A helpful tool to guide States and private actors
The International Law Association’s new guidelines on the Role of International Law in the Sustainable Management of Natural Resources for Development (Guidelines) were officially launched in the UK in March. The Guidelines are a helpful tool for States and private actors alike to shape their conduct in line with the priorities of the international community and avoid unnecessary disputes down the line.
The international regime sets largely aspirational environmental targets for States. They in turn implement these at a domestic level in a manner which can be inconsistent, causing uncertainty for businesses. The Guidelines aim to define the sustainable management of natural resources through existing international law, and provide a roadmap for its future.
Sector-by-sector guidelines to clarify States’ international law obligations with respect to natural resources
The Guidelines offer sector-by-sector guidelines for the sustainable management of global (oceans), regional (forests, rivers) and national (soil, minerals) natural resources. They rely on a wide collection of binding treaties, as well as other non-binding instruments and standards. For States to achieve their targets under these binding instruments (such as under the Paris Agreement), they must make increased efforts to manage their resources in a sustainable manner.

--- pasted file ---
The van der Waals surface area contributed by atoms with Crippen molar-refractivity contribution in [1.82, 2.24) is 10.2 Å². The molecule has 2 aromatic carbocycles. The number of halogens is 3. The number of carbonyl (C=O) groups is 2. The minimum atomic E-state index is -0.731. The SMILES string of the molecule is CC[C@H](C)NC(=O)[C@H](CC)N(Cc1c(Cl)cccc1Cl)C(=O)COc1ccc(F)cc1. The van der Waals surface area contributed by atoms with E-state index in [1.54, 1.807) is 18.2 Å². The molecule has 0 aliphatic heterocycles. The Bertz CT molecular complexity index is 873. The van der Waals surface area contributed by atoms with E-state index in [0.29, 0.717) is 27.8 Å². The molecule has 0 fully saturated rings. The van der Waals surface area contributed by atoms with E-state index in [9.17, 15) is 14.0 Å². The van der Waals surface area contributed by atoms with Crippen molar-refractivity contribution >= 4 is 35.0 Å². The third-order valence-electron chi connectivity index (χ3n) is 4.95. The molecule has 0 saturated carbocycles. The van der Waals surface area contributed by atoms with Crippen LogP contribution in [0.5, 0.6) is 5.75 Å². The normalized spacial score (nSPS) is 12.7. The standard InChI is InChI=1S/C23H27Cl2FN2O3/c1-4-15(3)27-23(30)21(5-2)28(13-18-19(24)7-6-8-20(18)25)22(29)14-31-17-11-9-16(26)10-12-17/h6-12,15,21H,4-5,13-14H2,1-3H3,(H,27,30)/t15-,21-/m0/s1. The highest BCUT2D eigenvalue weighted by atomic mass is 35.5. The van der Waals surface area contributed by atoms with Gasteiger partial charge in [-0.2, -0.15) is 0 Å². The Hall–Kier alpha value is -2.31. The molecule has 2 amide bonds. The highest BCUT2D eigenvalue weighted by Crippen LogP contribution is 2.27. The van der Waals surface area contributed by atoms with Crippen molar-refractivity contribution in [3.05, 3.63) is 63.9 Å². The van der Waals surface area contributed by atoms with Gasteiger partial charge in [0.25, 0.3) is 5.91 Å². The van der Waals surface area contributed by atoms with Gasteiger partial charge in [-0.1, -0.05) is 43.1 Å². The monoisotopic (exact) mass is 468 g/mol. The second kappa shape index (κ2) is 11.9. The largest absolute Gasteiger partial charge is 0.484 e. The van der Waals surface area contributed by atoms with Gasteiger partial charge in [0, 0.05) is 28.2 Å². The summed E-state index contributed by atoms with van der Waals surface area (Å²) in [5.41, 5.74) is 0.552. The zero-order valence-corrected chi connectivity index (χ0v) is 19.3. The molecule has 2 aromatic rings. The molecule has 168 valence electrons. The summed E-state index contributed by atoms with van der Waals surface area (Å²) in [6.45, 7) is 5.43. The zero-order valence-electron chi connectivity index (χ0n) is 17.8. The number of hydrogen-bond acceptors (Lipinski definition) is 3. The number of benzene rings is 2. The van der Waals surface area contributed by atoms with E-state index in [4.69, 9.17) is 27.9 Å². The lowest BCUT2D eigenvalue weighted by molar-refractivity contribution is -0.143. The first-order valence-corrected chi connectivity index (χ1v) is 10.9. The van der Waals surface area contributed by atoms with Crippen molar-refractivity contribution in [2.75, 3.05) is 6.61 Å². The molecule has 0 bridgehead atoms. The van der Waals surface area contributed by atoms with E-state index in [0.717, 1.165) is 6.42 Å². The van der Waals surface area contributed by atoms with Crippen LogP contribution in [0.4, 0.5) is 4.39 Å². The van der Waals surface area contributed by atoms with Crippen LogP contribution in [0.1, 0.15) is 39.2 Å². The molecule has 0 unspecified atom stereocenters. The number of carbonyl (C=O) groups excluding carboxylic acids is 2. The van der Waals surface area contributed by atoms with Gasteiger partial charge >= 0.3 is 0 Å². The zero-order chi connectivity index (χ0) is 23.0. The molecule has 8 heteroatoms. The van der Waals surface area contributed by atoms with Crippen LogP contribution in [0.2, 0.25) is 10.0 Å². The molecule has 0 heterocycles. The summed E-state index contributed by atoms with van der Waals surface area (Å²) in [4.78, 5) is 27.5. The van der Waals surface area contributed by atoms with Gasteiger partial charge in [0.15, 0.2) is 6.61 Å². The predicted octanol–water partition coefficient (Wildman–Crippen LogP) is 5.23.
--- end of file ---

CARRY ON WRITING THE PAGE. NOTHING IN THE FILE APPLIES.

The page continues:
These sectoral collections of treaties and standards are a valuable, forward-looking tool for investors in describing the obligations and responsibilities of a host State under international law, and illustrating how the private sector can work with States in achieving these environmental goals. They can help to reduce conflicts between the investor’s and the State’s objectives: they establish key norms which should form a central feature of the investor’s decision-making, and conversely help States understand what they should expect from investors.
The Guidelines can also assist and inform negotiations between investors and States, who regularly enter into concession agreements in connection with large projects. The international obligations binding the parties can be clarified and apportioned appropriately in these contracts, at an early stage. These commercial agreements can also, in themselves, be a specific and effective tool to push international investment into a more sustainable direction.